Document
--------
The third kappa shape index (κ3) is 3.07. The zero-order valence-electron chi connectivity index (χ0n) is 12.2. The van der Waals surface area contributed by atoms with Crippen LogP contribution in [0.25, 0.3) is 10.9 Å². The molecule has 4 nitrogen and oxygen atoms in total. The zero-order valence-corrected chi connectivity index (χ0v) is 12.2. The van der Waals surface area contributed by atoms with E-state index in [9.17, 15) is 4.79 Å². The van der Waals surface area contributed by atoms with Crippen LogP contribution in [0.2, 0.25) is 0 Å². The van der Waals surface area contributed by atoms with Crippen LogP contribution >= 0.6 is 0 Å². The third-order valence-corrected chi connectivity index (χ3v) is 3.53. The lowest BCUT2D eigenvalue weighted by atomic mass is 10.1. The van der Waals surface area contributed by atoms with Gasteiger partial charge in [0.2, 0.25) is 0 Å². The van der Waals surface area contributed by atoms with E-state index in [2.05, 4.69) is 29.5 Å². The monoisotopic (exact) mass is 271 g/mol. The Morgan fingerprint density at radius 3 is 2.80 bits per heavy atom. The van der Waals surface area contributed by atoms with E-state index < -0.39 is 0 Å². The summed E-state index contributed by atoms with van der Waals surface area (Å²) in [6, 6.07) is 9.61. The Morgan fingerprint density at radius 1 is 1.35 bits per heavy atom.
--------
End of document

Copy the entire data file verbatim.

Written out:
The third kappa shape index (κ3) is 3.07. The zero-order valence-electron chi connectivity index (χ0n) is 12.2. The van der Waals surface area contributed by atoms with Crippen LogP contribution in [0.25, 0.3) is 10.9 Å². The molecule has 4 nitrogen and oxygen atoms in total. The zero-order valence-corrected chi connectivity index (χ0v) is 12.2. The van der Waals surface area contributed by atoms with E-state index in [9.17, 15) is 4.79 Å². The van der Waals surface area contributed by atoms with Crippen LogP contribution in [0.2, 0.25) is 0 Å². The van der Waals surface area contributed by atoms with Crippen LogP contribution >= 0.6 is 0 Å². The third-order valence-corrected chi connectivity index (χ3v) is 3.53. The lowest BCUT2D eigenvalue weighted by atomic mass is 10.1. The van der Waals surface area contributed by atoms with Gasteiger partial charge in [0.2, 0.25) is 0 Å². The van der Waals surface area contributed by atoms with E-state index in [2.05, 4.69) is 29.5 Å². The monoisotopic (exact) mass is 271 g/mol. The Morgan fingerprint density at radius 3 is 2.80 bits per heavy atom. The van der Waals surface area contributed by atoms with E-state index < -0.39 is 0 Å². The summed E-state index contributed by atoms with van der Waals surface area (Å²) in [6, 6.07) is 9.61. The Morgan fingerprint density at radius 1 is 1.35 bits per heavy atom.